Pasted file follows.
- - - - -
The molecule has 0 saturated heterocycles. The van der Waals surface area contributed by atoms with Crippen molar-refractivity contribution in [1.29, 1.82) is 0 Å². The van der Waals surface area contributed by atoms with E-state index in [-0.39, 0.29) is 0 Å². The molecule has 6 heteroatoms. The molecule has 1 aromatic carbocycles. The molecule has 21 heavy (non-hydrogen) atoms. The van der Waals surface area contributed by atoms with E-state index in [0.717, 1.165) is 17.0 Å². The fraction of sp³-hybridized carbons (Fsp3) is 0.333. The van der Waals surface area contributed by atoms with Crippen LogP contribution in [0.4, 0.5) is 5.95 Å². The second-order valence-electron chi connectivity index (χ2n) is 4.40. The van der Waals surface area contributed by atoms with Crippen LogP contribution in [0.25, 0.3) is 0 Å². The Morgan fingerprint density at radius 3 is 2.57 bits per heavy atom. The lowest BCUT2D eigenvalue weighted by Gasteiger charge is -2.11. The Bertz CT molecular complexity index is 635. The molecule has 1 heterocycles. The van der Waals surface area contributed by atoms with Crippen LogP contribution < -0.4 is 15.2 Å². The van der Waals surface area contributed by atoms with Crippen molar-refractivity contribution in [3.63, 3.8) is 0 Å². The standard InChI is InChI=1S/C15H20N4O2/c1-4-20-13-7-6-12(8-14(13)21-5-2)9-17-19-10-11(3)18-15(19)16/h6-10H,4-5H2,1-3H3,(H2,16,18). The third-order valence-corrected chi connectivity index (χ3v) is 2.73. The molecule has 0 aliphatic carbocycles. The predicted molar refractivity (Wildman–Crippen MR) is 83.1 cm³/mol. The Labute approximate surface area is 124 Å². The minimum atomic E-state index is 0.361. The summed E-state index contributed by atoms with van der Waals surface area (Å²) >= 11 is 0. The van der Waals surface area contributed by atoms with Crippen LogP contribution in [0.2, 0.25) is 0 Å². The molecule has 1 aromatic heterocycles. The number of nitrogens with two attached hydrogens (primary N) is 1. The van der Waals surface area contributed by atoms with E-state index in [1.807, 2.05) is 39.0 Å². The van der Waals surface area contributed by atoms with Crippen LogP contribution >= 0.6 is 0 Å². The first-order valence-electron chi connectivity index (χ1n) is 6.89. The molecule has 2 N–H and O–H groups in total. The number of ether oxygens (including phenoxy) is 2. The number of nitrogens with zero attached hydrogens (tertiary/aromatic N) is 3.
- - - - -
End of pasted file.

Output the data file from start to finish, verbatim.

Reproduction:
The molecule has 0 saturated heterocycles. The van der Waals surface area contributed by atoms with Crippen molar-refractivity contribution in [1.29, 1.82) is 0 Å². The van der Waals surface area contributed by atoms with E-state index in [-0.39, 0.29) is 0 Å². The molecule has 6 heteroatoms. The molecule has 1 aromatic carbocycles. The molecule has 21 heavy (non-hydrogen) atoms. The van der Waals surface area contributed by atoms with E-state index in [0.717, 1.165) is 17.0 Å². The fraction of sp³-hybridized carbons (Fsp3) is 0.333. The van der Waals surface area contributed by atoms with Crippen LogP contribution in [0.4, 0.5) is 5.95 Å². The second-order valence-electron chi connectivity index (χ2n) is 4.40. The van der Waals surface area contributed by atoms with Crippen LogP contribution in [0.25, 0.3) is 0 Å². The Morgan fingerprint density at radius 3 is 2.57 bits per heavy atom. The lowest BCUT2D eigenvalue weighted by Gasteiger charge is -2.11. The Bertz CT molecular complexity index is 635. The molecule has 1 heterocycles. The van der Waals surface area contributed by atoms with Crippen LogP contribution < -0.4 is 15.2 Å². The van der Waals surface area contributed by atoms with Crippen molar-refractivity contribution in [3.63, 3.8) is 0 Å². The standard InChI is InChI=1S/C15H20N4O2/c1-4-20-13-7-6-12(8-14(13)21-5-2)9-17-19-10-11(3)18-15(19)16/h6-10H,4-5H2,1-3H3,(H2,16,18). The third-order valence-corrected chi connectivity index (χ3v) is 2.73. The molecule has 0 aliphatic carbocycles. The predicted molar refractivity (Wildman–Crippen MR) is 83.1 cm³/mol. The Labute approximate surface area is 124 Å². The minimum atomic E-state index is 0.361. The summed E-state index contributed by atoms with van der Waals surface area (Å²) >= 11 is 0. The van der Waals surface area contributed by atoms with Crippen LogP contribution in [0.2, 0.25) is 0 Å². The molecule has 1 aromatic heterocycles. The number of nitrogens with two attached hydrogens (primary N) is 1. The van der Waals surface area contributed by atoms with E-state index in [1.807, 2.05) is 39.0 Å². The van der Waals surface area contributed by atoms with Crippen LogP contribution >= 0.6 is 0 Å². The first-order valence-electron chi connectivity index (χ1n) is 6.89. The molecule has 2 N–H and O–H groups in total. The number of ether oxygens (including phenoxy) is 2. The number of nitrogens with zero attached hydrogens (tertiary/aromatic N) is 3.